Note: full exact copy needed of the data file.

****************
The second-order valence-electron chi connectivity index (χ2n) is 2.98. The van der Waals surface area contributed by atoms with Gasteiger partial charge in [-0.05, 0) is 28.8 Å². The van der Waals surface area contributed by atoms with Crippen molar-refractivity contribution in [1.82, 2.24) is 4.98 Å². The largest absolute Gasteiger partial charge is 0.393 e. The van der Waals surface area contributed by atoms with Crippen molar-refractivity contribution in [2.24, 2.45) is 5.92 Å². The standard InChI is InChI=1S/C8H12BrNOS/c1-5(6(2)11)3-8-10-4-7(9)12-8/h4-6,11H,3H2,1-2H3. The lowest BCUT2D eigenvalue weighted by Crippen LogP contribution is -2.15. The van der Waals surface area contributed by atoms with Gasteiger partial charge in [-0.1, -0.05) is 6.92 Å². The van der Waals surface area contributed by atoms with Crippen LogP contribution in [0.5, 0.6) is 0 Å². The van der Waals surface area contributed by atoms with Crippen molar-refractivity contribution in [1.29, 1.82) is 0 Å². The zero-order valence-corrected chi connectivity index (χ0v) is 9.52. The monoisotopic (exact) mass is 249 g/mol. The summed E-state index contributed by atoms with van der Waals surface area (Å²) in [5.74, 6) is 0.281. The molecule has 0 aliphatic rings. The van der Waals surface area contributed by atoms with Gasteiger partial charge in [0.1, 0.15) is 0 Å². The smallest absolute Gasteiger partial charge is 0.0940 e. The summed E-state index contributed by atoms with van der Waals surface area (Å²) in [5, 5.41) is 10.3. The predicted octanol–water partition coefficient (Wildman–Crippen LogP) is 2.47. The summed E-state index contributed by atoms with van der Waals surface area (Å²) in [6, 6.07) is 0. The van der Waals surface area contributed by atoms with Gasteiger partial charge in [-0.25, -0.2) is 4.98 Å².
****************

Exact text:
The second-order valence-electron chi connectivity index (χ2n) is 2.98. The van der Waals surface area contributed by atoms with Gasteiger partial charge in [-0.05, 0) is 28.8 Å². The van der Waals surface area contributed by atoms with Crippen molar-refractivity contribution in [1.82, 2.24) is 4.98 Å². The largest absolute Gasteiger partial charge is 0.393 e. The van der Waals surface area contributed by atoms with Crippen molar-refractivity contribution in [2.24, 2.45) is 5.92 Å². The standard InChI is InChI=1S/C8H12BrNOS/c1-5(6(2)11)3-8-10-4-7(9)12-8/h4-6,11H,3H2,1-2H3. The lowest BCUT2D eigenvalue weighted by Crippen LogP contribution is -2.15. The van der Waals surface area contributed by atoms with Gasteiger partial charge in [-0.1, -0.05) is 6.92 Å². The van der Waals surface area contributed by atoms with Crippen LogP contribution in [0.5, 0.6) is 0 Å². The van der Waals surface area contributed by atoms with Crippen molar-refractivity contribution in [1.29, 1.82) is 0 Å². The zero-order valence-corrected chi connectivity index (χ0v) is 9.52. The monoisotopic (exact) mass is 249 g/mol. The summed E-state index contributed by atoms with van der Waals surface area (Å²) in [5.74, 6) is 0.281. The molecule has 0 aliphatic rings. The van der Waals surface area contributed by atoms with Gasteiger partial charge in [0.1, 0.15) is 0 Å². The smallest absolute Gasteiger partial charge is 0.0940 e. The summed E-state index contributed by atoms with van der Waals surface area (Å²) in [5, 5.41) is 10.3. The predicted octanol–water partition coefficient (Wildman–Crippen LogP) is 2.47. The summed E-state index contributed by atoms with van der Waals surface area (Å²) in [6, 6.07) is 0. The van der Waals surface area contributed by atoms with Gasteiger partial charge in [-0.25, -0.2) is 4.98 Å².